It is most preferred to employ as the extracting fluid a substance which is gaseous at operating temperature and atmospheric presure and which under the conditions of the extraction, functions as a solvent for the extract or some portion of the extract. As is illustrated by the examples, at least under some conditions, extracting fluids having solvent properties provide higher extract yields. However, as is demonstrated by Example 4, below, non-solvent gases such a nitrogen are effective and may be desirable in that they do not produce the pronounced refrigeration effect produced by carbon dioxide and some other solvent type gases. Other useful gases include nitrogen, nitrous oxide, freons, low molecular weight hydrocarbons such as ethane or propane and mixtures thereof. The present invention contemplates the use of hexane, isopropanol, propylene glycol and other solvent-type materials as the extracting fluid. Liquid solvents may be employed for some purposes either alone or with gaseous extracting fluids. Mixtures of extracting fluids and multiple or sequential extractions using different extracting fluids are also contemplated.

In one embodiment, a supercritical fluid, such as carbon dioxide, is used under conditions which cause liquefication. It is preferred to use the carbon dioxide at temperatures and pressures which provide for supercritical conditions, i.e., above 31.1°C. and above 73.8 bar. If gases other than carbon dioxide are used, the ranges with respect to the temperatures and pressures outlined hereinafter in the specification can be obtained from data described in handbooks of physical chemistry.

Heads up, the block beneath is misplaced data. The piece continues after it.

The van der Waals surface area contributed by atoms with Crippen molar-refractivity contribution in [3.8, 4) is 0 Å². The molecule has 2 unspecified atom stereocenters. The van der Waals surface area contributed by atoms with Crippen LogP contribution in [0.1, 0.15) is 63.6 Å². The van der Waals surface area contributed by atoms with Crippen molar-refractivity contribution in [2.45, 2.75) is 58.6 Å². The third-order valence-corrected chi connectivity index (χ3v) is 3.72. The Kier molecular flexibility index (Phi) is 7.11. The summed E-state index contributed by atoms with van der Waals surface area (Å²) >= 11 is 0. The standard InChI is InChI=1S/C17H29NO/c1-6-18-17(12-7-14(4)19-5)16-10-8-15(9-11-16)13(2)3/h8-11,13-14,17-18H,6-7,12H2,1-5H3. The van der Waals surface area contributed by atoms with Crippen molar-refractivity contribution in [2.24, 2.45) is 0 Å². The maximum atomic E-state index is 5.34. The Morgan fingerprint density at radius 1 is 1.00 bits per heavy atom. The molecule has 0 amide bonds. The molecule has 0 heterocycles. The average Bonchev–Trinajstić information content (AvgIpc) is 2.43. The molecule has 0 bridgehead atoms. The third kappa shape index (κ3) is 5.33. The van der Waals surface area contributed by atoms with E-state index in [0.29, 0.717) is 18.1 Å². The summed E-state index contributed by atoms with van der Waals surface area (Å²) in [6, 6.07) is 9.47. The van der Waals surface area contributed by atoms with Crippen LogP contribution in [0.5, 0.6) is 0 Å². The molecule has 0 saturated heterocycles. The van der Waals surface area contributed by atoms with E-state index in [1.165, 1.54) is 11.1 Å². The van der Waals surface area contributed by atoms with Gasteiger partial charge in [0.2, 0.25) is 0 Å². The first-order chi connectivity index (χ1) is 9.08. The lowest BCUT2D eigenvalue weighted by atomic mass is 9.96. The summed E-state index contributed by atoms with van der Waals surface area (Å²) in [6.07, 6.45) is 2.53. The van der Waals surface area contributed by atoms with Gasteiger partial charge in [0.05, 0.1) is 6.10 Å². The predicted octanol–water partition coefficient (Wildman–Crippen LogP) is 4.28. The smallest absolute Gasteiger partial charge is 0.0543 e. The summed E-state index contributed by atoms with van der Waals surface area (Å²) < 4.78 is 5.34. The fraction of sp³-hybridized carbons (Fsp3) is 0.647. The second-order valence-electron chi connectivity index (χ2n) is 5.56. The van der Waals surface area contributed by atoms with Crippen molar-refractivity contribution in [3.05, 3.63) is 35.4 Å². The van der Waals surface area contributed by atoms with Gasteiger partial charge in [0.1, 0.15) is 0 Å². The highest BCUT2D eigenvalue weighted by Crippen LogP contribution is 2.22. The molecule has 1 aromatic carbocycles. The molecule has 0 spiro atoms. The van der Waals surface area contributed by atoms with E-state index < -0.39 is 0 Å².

The present invention also contemplates mixing the material to be extracted with the extracting fluid before the material to be extracted is charged to the extraction vessel. For example, carbon dioxide, in the form of dry ice, may be premixed with the oil seeds and the mixture of dry ice with the oil seeds thereafter charged to the extraction vessel. It is contemplated that the addition of solid dry ice particles to oil seeds prior to passing the oil seeds through a conventional screw press in a deoiling process would enhance the recovery of oil from such a process.

EXTRACTING TEMPERATURE

A wide variety of temperatures may be employed in operating the equipment of the apparatus of the present invention. Although the examples which follow illustrate the use of temperatures in the 40-100°C range to extract oil seeds, higher temperatures may be preferable in that the extracting fluids are more mobile even though they may be somewhat less effective as solvents at higher temperatures. Such factors as the moisture in the material to be extracted can vary the optimum conditions for carrying out the extraction.

The present invention also contemplates the use of much higher temperatures, e.g., 500°C, wherein the apparatus functions as a chemical autoclave. It is postulated that selected reactions could be carried out in a shorter reaction time, with less solvents and increased yield.

EXTRACTING PRESSURE

Although the examples which follow illustrate the use of 12,000 pounds per square inch pressure within the extraction vessel on oil seeds, the present invention is not so limited. A wide variety of pressures, extracting fluids and operating temperatures and pressures may be used. The present invention further contemplates the extraction using variable pressures during the extraction process.